• Balance transfer credits: When you transfer your credit card balance to a new card, you’ll want to watch the timing of your last payment on your old credit card. If you have autopay set up, for example, and end up making a credit card payment while transferring that same balance amount shortly after, you may overpay and get a negative balance.
  • Disputes and chargebacks: If you successfully dispute a charge with your credit card issuer and they issue a chargeback in your favor, the disputed amount may be credited back to your account, resulting in a negative balance if it exceeds your outstanding balance.
  • Adjustments and corrections: Sometimes, credit card companies may issue adjustments or corrections to your account, which can lead to a negative balance.

In all these examples, the credit card issuer owes you money and you have the option to use the negative balance to offset future purchases.

Can a negative credit card balance affect your credit score?

A negative credit card balance is not bad for your credit score and should have no impact on it. It may be interpreted as a $0 balance which won’t affect common factors that influence your credit score like payment history, credit utilization rate, and average age of accounts.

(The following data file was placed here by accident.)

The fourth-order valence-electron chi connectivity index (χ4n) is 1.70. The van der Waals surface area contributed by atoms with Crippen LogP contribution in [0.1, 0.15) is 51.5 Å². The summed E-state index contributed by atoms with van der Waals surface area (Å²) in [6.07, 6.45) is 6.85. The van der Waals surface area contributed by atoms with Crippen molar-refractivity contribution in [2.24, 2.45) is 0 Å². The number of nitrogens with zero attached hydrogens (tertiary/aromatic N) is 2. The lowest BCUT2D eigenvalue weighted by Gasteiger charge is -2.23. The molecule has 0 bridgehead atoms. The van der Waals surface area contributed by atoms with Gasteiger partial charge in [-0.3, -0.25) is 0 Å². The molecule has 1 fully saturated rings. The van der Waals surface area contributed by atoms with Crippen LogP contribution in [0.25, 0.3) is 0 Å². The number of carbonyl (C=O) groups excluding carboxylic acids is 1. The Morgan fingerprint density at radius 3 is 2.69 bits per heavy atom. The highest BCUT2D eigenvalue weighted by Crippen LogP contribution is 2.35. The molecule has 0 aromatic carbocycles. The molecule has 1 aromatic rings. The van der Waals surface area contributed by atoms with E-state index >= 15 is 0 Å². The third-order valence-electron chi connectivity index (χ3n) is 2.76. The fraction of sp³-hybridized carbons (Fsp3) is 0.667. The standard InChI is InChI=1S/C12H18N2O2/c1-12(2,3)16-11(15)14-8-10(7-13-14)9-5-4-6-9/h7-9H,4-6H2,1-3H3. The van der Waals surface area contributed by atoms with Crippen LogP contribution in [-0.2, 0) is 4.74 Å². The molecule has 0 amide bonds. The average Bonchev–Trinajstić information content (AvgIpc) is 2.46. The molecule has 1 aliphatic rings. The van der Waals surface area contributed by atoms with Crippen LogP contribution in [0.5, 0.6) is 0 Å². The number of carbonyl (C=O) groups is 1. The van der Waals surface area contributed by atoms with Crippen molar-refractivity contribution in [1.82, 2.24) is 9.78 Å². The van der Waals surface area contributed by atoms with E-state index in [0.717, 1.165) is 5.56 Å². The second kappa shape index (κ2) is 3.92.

What to do about a negative balance on a credit card?

It’s best to start by verifying that the negative balance is indeed legitimate and not the result of an error. Check to see if the negative amount matches your transaction history when it comes to any returns, overpayments, or resolved disputes.

Next, you should consider whether you want to keep a negative credit card balance for a short while to offset future purchases and charges or if you prefer to receive a refund to get the balance back to $0.

If you have bills that you pay automatically with your credit card or other upcoming expenses, it may be easier to just offset those costs with a new purchase. So if you have a negative balance of -$30 and you make a $50 purchase, your new credit card balance will be $20.